By Lucie Wade, Leeds Beckett University
Reformatory and Industrial schools were Victorian and early Edwardian institutions, which were established as a response to a perceived increase in juvenile crime. The schools operated from the 1850s until 1933, after which the two types of school were merged under the Approved Schools Act. While some of these schools left little archival material behind, some have amazingly complete records, and should be considered by anyone who wants to find out more about their criminal ancestors. This blog post will discuss what the reformatory and industrial schools were and how they operated, and will also provide a little bit of information about the kind of records schools left behind and how you might be able to use them in your own research.
Reformatory and Industrial Schools
So, what were Reformatory schools and Industrial schools? Both types of school began as a philanthropic effort in the nineteenth century, and aimed to deal with the perceived problem of juvenile delinquency, as well as provide relief for destitute children. Both of these types of institution became subject to governmental legislation from the 1850s on, but still remained voluntary institutions. Both girls and boys could be committed to reformatory and industrial schools, and the institutions were usually single sex, although there were many more schools in operation for boys than there were for girls. Initially, it was the reformatory school which was intended to cater for delinquent children, and the industrial school for the destitute; although as the century went on legislation was passed which meant that the lines between the two institutions became increasingly blurred.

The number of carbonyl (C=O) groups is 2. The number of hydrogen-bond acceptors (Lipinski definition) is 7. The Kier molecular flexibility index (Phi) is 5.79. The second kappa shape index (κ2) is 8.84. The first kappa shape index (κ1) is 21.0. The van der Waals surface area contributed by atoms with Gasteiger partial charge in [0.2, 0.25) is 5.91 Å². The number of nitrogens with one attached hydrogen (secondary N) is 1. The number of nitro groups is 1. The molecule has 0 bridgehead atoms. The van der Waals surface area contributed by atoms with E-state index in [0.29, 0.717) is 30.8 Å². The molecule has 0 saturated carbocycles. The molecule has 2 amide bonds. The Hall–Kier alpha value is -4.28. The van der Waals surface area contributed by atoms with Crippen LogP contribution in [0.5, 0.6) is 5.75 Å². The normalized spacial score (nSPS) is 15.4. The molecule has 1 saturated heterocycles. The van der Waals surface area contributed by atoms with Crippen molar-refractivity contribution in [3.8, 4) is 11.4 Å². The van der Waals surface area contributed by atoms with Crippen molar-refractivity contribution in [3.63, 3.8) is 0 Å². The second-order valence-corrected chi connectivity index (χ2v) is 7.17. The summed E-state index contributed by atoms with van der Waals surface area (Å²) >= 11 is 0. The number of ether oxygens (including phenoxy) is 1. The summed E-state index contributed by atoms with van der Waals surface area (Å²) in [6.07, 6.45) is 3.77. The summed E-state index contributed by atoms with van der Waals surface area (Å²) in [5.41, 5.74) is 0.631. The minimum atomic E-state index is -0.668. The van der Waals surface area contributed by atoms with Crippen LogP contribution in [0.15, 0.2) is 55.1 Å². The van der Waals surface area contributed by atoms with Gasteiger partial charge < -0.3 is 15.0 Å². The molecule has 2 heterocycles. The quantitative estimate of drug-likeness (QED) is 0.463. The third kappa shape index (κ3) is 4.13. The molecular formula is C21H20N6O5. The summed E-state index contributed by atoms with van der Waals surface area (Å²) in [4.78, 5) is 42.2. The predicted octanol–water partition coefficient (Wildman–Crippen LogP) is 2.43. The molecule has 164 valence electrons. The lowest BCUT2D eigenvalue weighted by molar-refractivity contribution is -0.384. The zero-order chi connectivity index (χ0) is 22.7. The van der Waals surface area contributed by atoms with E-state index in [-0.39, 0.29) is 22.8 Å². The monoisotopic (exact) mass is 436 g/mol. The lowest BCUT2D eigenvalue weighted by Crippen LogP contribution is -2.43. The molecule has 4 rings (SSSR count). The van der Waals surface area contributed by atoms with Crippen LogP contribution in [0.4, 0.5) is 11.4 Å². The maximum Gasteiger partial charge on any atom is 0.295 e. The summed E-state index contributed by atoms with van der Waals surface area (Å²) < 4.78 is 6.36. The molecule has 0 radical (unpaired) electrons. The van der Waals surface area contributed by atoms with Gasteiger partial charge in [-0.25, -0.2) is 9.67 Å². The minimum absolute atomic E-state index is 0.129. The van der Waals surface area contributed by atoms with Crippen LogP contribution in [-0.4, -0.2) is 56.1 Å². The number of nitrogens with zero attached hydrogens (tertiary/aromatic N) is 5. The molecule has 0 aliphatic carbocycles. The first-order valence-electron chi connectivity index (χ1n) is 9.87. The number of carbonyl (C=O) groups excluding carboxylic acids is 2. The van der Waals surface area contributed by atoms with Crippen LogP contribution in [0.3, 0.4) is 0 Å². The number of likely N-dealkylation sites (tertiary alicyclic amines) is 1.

The key aim of both the reformatory and the industrial school was to provide the children with industrial, moral and educational training. All schools were required to provide at least some level of education, but much more focus was placed on industrial training, as it was felt that if a child were educated in a least some sort of skill which they could use to obtain employment following their discharge, then they would be less likely to reoffend. However, moral training of children was also considered very important. All schools had some sort of religious training (although there were separate institutions for Catholic children), and many schools employed a marks system, where children were rewarded for good behaviour and punished for bad behaviour. For the most part, boy’s schools would teach their charges a manual trade, such as carpentry, tailoring, shoemaking, and girls would be trained up for a domestic position following their discharge.
One key aspect of these schools was the ‘aftercare’ which they provided. Schools were required to keep up with former residents for at least three years following their discharge, and encouraged past residents to write, visit and generally stay in touch. As well as this, schools usually put in considerable effort to make sure that resident’s walked out of the school into a job which had been found for them – in the case of girls, many went straight to live with their employers, and if they did not suit, could be returned to the institution until another situation was found. These schools were effectively providing a very early system of probation and rehabilitation.